Movie Review

Paddle to the Sea

Paddle to the Sea Movie Poster

US Release Date: 01-17-1967

Directed by: Bill Mason


  • Stanley Jackson
  • Commentary
Reviewed on: February 4th, 2011
Paddle-to-the-Sea meets a passing water snake.

Paddle-to-the-Sea meets a passing water snake.

Paddle to the Sea is a magical little movie (just 28 minutes long) based on the 1941 children’s book of the same name by Holling C. Holling. I remember watching it several times in school as a boy and loving its simple yet fascinating story. Only years later did I learn that it had been nominated for an Oscar in 1967 (the same year I was born) for Best Live Action Short.

Paddle-to-the-Sea is the name given to a small wooden Indian figure and canoe carved out of pine wood by a young boy living in a log cabin in the woods of Ontario, Canada somewhere north of Lake Superior. On the canoe’s bottom the boy carves the words, “I am Paddle-to-the-Sea” and “Please put me back in the water”. He then melts some lead and pours it into a small indentation he has dug out of the bottom of the canoe to keep it upright in the water. The boy carefully paints his creation. He plans to launch his handiwork on a journey all the way to the Atlantic Ocean come spring.

It is a journey of more than 2,000 miles and it takes Paddle-to-the-Sea over 2 years to complete it. He has many adventures along the way including encounters with a curious chipmunk, foraging birds, a slithering water snake, a frightened frog, a busy beaver and an alert deer.

Paddle experiences the world of mankind. He has several close calls with children. He gets hooked on a fishing line and caught in a fisherman’s net. He gets covered with slimy pollution and is nearly crushed by a towering ship, but despite these obstacles he always manages to stay afloat.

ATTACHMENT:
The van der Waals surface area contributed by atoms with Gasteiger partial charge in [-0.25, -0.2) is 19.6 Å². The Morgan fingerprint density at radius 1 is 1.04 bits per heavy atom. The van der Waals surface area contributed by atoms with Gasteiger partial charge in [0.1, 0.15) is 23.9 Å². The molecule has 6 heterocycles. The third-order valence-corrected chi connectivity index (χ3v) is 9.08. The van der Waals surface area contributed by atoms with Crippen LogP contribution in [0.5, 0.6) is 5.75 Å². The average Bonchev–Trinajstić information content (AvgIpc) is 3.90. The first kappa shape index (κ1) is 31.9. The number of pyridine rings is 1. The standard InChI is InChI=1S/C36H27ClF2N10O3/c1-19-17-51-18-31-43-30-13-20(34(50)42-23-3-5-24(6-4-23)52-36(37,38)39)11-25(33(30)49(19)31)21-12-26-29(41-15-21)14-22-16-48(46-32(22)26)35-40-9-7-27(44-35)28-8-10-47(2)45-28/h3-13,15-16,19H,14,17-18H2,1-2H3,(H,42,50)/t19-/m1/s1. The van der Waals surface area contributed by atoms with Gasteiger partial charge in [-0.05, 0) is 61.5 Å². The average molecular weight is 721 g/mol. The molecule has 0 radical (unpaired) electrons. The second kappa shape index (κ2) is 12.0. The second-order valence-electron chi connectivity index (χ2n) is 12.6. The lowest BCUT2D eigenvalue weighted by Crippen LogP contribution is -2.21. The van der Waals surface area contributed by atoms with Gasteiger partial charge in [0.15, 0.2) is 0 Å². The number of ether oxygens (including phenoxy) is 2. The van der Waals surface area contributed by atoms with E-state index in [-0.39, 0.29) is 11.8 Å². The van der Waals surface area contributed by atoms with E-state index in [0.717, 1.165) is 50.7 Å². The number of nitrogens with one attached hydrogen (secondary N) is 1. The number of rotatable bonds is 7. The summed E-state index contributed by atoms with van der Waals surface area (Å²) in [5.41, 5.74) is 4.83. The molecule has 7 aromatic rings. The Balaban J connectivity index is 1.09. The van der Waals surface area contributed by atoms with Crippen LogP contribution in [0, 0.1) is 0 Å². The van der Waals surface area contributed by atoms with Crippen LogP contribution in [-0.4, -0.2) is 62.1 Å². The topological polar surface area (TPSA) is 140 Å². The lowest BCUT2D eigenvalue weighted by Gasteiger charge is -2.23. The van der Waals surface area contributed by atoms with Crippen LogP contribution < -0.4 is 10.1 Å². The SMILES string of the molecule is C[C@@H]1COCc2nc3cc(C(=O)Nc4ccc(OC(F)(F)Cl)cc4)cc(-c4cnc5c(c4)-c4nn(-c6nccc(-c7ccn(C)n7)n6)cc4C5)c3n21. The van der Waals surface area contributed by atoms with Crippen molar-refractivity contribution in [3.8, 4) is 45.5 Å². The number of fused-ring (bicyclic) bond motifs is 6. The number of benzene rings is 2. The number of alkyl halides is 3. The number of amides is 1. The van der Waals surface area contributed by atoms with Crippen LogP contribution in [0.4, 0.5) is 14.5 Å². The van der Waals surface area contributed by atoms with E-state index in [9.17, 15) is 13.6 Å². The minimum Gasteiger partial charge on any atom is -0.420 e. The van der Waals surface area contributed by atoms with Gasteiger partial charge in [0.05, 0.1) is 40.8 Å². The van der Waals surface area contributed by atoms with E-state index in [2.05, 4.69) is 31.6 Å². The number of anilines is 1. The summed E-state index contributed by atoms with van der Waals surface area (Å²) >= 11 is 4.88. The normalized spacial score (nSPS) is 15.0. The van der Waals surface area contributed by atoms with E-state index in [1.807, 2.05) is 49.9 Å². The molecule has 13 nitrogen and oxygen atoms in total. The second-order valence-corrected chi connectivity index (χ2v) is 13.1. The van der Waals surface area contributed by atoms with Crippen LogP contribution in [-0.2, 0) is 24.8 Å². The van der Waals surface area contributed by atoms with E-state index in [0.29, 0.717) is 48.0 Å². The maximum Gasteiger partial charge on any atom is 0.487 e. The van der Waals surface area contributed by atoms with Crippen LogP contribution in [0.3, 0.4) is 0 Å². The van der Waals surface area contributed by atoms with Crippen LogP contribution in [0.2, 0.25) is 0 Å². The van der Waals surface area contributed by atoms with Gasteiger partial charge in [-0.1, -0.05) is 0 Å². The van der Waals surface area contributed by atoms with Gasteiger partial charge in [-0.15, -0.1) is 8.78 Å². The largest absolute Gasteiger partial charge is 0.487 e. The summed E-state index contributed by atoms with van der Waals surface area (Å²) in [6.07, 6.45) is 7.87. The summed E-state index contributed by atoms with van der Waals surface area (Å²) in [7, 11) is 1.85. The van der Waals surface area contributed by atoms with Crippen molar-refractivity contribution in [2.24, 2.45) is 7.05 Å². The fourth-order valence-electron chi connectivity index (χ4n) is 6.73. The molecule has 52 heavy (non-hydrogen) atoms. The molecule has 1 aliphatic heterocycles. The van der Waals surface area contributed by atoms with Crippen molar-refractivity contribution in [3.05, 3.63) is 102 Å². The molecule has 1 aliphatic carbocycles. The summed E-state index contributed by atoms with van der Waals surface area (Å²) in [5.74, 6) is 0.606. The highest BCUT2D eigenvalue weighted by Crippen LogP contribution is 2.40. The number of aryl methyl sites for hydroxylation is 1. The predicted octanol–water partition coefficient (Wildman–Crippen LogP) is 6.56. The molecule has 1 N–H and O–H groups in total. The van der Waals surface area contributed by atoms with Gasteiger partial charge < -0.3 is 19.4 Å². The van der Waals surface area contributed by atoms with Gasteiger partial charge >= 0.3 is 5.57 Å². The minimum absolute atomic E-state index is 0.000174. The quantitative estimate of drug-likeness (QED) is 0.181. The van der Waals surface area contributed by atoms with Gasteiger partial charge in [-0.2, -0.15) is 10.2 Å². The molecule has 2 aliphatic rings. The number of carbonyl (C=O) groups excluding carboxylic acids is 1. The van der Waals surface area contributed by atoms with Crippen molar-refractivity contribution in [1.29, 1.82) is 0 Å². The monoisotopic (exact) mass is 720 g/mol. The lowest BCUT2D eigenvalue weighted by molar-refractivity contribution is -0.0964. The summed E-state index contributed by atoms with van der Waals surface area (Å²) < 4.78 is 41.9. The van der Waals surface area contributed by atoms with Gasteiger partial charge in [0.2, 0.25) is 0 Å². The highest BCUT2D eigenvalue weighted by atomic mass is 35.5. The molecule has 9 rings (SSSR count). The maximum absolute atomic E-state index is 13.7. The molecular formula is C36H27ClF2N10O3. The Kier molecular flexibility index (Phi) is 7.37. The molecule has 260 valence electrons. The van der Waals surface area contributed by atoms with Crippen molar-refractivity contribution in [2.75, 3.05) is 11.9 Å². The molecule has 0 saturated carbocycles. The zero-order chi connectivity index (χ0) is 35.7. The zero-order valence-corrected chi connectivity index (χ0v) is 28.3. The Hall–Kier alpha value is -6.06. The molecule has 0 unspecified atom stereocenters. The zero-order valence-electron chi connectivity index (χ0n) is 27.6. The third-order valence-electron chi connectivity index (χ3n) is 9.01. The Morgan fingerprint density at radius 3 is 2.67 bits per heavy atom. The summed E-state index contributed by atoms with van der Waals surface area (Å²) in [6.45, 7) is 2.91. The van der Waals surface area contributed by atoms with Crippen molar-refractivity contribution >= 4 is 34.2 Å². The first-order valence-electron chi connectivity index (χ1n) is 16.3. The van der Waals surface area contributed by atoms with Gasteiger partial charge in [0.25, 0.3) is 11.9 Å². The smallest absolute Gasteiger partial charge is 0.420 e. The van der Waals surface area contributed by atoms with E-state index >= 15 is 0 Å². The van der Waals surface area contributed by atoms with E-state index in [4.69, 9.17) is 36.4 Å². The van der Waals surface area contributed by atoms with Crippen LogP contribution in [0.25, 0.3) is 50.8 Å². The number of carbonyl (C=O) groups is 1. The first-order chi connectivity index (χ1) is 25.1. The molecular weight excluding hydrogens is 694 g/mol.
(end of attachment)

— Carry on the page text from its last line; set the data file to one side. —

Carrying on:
Paddle spends the winter encased in ice and snow, sails by Detroit as Fourth of July fireworks explode in the night sky and even survives the plunge over Niagara Falls. He eventually reaches the sea and is found by a lighthouse keeper. This man repaints the now faded Paddle-to-the-Sea and considers whether or not to add him to his toy boat collection or to send him off into the ocean on his way to wherever the wind and tides will take him.

The story is simple but exciting with a voice-over narration that adds a touch of drama. The cinematography is exceptional. We see much of the journey from the eye level of Paddle-to-the-Sea. Although he is just a piece of wood carved into the figure of an Indian in a canoe you will come to think of Paddle-to-the-Sea as a living character on a unique odyssey into the unknown.

Many movies from childhood disappoint us as adults. Paddle to the Sea is that rare exception. Its whimsical adventure charms me now just as it did when I was 10 and time has been kind enough to add a warm layer of nostalgia.

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